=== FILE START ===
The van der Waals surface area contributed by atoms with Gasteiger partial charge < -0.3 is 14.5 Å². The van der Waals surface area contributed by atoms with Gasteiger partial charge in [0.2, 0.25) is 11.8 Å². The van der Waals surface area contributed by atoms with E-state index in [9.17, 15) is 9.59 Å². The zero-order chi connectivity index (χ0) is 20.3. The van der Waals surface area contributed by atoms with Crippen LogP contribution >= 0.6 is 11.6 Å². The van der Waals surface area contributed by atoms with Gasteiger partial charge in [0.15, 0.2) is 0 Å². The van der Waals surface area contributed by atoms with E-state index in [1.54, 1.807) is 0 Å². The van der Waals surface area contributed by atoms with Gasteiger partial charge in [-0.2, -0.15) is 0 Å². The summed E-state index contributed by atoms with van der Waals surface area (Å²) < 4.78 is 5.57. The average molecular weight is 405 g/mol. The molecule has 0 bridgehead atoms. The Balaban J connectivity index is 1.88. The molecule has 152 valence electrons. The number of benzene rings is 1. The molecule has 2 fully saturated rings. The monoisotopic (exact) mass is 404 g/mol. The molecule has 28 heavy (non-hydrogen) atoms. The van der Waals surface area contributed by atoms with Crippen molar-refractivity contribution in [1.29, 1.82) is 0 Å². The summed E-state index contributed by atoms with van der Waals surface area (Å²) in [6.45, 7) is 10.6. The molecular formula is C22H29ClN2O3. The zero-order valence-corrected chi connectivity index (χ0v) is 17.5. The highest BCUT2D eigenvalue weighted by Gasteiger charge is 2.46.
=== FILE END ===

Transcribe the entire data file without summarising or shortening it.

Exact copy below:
The van der Waals surface area contributed by atoms with Gasteiger partial charge < -0.3 is 14.5 Å². The van der Waals surface area contributed by atoms with Gasteiger partial charge in [0.2, 0.25) is 11.8 Å². The van der Waals surface area contributed by atoms with E-state index in [9.17, 15) is 9.59 Å². The zero-order chi connectivity index (χ0) is 20.3. The van der Waals surface area contributed by atoms with Crippen LogP contribution >= 0.6 is 11.6 Å². The van der Waals surface area contributed by atoms with Gasteiger partial charge in [0.15, 0.2) is 0 Å². The van der Waals surface area contributed by atoms with E-state index in [1.54, 1.807) is 0 Å². The van der Waals surface area contributed by atoms with Gasteiger partial charge in [-0.2, -0.15) is 0 Å². The summed E-state index contributed by atoms with van der Waals surface area (Å²) < 4.78 is 5.57. The average molecular weight is 405 g/mol. The molecule has 0 bridgehead atoms. The Balaban J connectivity index is 1.88. The molecule has 152 valence electrons. The number of benzene rings is 1. The molecule has 2 fully saturated rings. The monoisotopic (exact) mass is 404 g/mol. The molecule has 28 heavy (non-hydrogen) atoms. The van der Waals surface area contributed by atoms with Crippen molar-refractivity contribution in [1.29, 1.82) is 0 Å². The summed E-state index contributed by atoms with van der Waals surface area (Å²) in [6.45, 7) is 10.6. The molecular formula is C22H29ClN2O3. The zero-order valence-corrected chi connectivity index (χ0v) is 17.5. The highest BCUT2D eigenvalue weighted by Gasteiger charge is 2.46.